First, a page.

Although it is preferable for a prisoner to attach copies of all grievances and responses needed to demonstrate exhaustion of administrative remedies, it is not required. A prisoner may, as an alternative to providing copies of his or her grievances, "describe with specificity the administrative proceeding and its outcome." Knuckles El v. Toombs, 215 F.3d 640, 642 (6th Cir. 2000). Further, exhaustion may well occur when a prisoner submits a timely grievance and prison officials fail to respond. See Boyd v. Corrections Corp of America, 380 F.3d 989 (6th Cir. 2004); see also Fazzini v. Northeast Ohio Correctional Center, ___ F.3d ___ (6th Cir. December 28, 2006). The Court concludes that Mr. Bivens' filings satisfy these requirements.

Under these circumstances, and given the fact that the defendants have moved to dismiss the complaint rather than move for summary judgment, the Court concludes that it is not beyond doubt that Mr. Bivens can prove that he appropriately grieved his cause of action. At this stage of the case, the Court is required to construe the pleadings in the light most favorable to the plaintiff. Because the complaint does allege the exhaustion of the Ohio Prison Grievance Procedure, because Mr. Bivens has provided documentary evidence that he proceeded at least to the second step of the procedure, and because he makes a plausible argument as to why he might not have retained a copy of his third-level grievance, the complaint should not be dismissed on exhaustion grounds.

II.

The other issue raised by the motion to dismiss is the failure to serve three of the defendants. Mr. Bivens argues in response that he did everything he could to obtain service by the United States Marshal and that he bears no further responsibility for serving these defendants.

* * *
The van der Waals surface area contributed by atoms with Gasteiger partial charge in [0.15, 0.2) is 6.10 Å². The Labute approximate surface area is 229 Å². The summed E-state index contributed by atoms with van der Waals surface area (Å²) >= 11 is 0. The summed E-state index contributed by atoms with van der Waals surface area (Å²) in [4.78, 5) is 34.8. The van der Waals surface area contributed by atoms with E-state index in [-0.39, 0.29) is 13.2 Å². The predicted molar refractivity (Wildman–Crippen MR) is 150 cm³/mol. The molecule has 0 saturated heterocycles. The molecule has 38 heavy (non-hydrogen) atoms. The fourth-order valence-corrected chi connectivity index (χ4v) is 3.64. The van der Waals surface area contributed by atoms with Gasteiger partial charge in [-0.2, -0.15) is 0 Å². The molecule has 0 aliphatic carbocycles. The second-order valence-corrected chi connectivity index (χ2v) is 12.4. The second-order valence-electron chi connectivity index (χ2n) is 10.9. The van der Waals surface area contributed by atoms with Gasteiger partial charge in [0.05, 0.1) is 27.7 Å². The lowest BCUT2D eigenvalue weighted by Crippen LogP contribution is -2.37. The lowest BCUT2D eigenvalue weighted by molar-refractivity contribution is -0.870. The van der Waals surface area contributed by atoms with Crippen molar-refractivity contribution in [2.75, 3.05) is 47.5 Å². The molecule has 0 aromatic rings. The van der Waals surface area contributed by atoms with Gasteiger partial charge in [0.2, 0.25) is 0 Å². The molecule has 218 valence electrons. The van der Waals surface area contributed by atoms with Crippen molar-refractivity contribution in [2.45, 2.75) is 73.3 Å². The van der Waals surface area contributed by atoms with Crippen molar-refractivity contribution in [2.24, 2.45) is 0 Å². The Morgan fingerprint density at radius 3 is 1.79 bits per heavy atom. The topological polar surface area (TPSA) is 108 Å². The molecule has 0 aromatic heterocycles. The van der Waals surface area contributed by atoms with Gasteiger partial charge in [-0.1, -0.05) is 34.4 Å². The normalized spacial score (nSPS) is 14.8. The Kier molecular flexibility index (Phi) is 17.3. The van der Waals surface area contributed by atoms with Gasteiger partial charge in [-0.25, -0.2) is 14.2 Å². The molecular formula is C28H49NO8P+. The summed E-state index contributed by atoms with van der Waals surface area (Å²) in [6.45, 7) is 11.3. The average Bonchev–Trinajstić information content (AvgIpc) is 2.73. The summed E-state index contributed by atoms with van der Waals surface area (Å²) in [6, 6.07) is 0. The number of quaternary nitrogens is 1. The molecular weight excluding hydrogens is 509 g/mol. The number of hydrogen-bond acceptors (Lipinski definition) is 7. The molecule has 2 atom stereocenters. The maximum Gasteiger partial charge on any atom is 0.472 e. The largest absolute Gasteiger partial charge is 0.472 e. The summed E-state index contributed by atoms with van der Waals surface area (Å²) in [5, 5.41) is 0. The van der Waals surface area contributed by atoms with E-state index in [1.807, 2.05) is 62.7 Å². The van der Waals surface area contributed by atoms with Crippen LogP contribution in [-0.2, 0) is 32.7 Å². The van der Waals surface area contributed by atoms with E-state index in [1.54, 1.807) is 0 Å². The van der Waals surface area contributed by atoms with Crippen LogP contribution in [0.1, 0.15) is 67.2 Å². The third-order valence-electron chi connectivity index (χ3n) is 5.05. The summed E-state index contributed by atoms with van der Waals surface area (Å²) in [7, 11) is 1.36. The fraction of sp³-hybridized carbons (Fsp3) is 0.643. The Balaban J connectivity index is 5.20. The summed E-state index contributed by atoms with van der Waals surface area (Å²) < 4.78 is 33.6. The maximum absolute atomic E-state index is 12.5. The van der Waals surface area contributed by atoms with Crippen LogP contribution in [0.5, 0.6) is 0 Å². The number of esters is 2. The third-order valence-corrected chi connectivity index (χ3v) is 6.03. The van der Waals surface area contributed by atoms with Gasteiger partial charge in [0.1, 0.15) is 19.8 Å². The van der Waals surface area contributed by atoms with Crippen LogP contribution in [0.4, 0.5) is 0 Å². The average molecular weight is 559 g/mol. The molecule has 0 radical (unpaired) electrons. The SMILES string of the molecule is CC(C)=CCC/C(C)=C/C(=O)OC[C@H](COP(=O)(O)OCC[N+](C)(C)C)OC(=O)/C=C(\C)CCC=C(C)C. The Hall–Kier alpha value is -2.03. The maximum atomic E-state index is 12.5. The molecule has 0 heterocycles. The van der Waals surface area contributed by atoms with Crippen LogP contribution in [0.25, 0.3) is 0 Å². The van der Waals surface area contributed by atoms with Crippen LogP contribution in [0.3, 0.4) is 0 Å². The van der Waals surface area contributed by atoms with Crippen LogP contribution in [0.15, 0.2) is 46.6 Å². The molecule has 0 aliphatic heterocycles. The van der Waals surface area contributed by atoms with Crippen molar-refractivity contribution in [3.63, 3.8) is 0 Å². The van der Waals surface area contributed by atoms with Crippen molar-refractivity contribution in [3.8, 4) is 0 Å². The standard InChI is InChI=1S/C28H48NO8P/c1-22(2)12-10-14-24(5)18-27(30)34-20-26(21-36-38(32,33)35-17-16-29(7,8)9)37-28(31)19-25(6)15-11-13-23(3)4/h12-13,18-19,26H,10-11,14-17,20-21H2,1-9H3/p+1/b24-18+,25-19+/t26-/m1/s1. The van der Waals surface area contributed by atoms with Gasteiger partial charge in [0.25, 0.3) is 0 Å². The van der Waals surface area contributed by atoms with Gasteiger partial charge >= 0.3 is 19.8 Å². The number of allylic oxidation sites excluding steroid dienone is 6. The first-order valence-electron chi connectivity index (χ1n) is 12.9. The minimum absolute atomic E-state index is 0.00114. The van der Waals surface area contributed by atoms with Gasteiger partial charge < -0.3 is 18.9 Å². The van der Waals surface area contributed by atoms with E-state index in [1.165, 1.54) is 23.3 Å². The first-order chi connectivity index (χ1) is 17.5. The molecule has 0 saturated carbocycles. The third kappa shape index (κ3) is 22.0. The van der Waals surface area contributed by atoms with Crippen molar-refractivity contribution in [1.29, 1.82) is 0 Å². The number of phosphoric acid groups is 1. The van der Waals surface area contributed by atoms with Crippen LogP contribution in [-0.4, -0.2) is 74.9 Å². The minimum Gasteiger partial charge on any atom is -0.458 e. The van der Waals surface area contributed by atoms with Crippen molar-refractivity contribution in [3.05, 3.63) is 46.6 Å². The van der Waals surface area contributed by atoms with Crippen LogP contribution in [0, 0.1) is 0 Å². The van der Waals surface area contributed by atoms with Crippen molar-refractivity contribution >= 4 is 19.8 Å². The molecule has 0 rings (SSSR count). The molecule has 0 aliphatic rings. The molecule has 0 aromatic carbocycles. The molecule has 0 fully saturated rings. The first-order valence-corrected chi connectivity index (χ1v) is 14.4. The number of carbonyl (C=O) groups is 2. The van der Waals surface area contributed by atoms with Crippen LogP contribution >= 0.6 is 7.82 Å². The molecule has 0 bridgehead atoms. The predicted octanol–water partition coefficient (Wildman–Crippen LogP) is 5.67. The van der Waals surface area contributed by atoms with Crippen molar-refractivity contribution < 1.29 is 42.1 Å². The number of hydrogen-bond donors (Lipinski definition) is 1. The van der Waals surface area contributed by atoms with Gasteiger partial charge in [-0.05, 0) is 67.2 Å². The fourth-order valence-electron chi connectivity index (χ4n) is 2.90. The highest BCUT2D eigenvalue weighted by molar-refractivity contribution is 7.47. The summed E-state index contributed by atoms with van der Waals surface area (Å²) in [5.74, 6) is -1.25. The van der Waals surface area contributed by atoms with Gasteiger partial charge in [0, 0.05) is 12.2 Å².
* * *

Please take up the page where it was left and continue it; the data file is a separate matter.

Mr. Bivens is mistaken. Even in a case in which a party is proceeding in forma pauperis and in which the Marshal is directed to make service, it is the plaintiff's responsibility to provide the Marshal with information sufficient to permit service to be made. Here, defendant Nordick was not served because, according to a return of service, no person with that name could be found at the Ross Correctional Institution. The other two unserved defendants, Davis and Harris, were not served because more than one officer at the institution has that last name and it was unclear which ones were being sued.

The Court can extend the time for perfection of service of process if good cause is shown. Here, the Court concludes that Mr. Bivens ought to be given an additional opportunity to obtain information concerning the three unserved defendants, to provide that to the United States Marshal, and to obtain service. He will be given an additional 60 days to do so. After that time, if he has not provided adequate information, his complaint will be dismissed without prejudice as to those three defendants for failure to make service of process.

III.

Based upon the foregoing, it is recommended that the defendants' motion to dismiss (#10) be denied. Further, plaintiff is granted an additional 60 days within which to provide the United States Marshal with information which would permit service of process upon defendants Nordick, Harris and Powers. Failure to do so will ...